Vivian Ho, chair in health economics, and Marah Short, senior staff researcher in health economics, based their research on recent studies published in peer-reviewed journals to examine the evidence regarding the economic impact of failing to insure all children in the United States.
"The collective body of research that we have reviewed," Ho and Short said, "provides compelling evidence that covering all children in the United States with health insurance will yield immediate improvements in the health of children, as well as long-term returns of greater health and productivity in adulthood. The upfront incremental costs of universal health insurance coverage for children are relatively modest, and they will be offset by the value of increased health capital gained in the long term."
Ho and Short compared the children's health care in the United States to the care provided in other industrialized countries and found that despite higher per capita spending, "the United States ranks third-highest among 30 Organisation for Economic Co-operation and Development countries in the percentage of the population lacking health insurance, with one in seven people uninsured." They estimate the number of uninsured children in the U.S. to be more than 8 million.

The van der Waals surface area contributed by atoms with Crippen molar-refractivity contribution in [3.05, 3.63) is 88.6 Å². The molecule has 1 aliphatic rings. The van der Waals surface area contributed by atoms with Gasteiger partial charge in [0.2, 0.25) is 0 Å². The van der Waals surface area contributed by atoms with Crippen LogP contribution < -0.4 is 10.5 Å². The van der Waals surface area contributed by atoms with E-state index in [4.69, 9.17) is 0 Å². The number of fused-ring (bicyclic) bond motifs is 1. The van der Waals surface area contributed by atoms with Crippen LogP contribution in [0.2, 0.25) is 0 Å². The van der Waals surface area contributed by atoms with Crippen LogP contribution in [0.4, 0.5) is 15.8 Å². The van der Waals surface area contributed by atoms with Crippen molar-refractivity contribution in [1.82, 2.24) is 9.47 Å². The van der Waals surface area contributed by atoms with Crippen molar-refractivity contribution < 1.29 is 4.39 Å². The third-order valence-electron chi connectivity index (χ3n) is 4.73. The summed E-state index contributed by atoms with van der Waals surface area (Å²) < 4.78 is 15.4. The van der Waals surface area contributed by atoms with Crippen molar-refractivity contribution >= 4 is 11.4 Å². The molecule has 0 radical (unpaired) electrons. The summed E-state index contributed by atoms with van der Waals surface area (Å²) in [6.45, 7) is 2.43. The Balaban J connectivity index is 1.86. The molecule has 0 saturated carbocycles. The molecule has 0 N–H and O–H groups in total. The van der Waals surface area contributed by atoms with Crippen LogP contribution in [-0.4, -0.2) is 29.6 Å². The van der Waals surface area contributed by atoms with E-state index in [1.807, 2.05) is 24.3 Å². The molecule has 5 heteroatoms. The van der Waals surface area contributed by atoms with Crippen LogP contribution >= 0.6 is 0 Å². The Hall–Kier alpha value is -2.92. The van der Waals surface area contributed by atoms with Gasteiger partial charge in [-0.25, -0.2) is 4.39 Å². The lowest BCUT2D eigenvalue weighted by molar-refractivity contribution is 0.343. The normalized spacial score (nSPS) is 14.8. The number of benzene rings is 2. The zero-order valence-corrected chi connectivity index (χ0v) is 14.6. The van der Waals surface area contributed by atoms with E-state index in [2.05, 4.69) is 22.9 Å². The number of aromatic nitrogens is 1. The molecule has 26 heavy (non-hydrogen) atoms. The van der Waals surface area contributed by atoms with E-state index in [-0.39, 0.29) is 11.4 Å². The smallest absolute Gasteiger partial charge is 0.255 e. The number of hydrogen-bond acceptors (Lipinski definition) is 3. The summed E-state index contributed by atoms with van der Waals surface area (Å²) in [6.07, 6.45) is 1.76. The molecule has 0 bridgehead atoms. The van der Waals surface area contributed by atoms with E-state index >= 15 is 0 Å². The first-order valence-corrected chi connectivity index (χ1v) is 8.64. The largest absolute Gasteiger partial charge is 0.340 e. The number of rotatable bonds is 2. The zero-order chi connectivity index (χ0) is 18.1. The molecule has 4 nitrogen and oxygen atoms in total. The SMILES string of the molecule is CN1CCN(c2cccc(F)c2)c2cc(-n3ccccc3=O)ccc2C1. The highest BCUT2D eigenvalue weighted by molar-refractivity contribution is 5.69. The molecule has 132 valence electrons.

The literature clearly indicates this lack of coverage leads to "lower access to medical care and lower use of health care services." It may even be reflected in relatively high child morbidity rates in the United States. Moreover, lack of health care for children has long-term effects as those children become adults.
MEDICA.de; Source: Rice University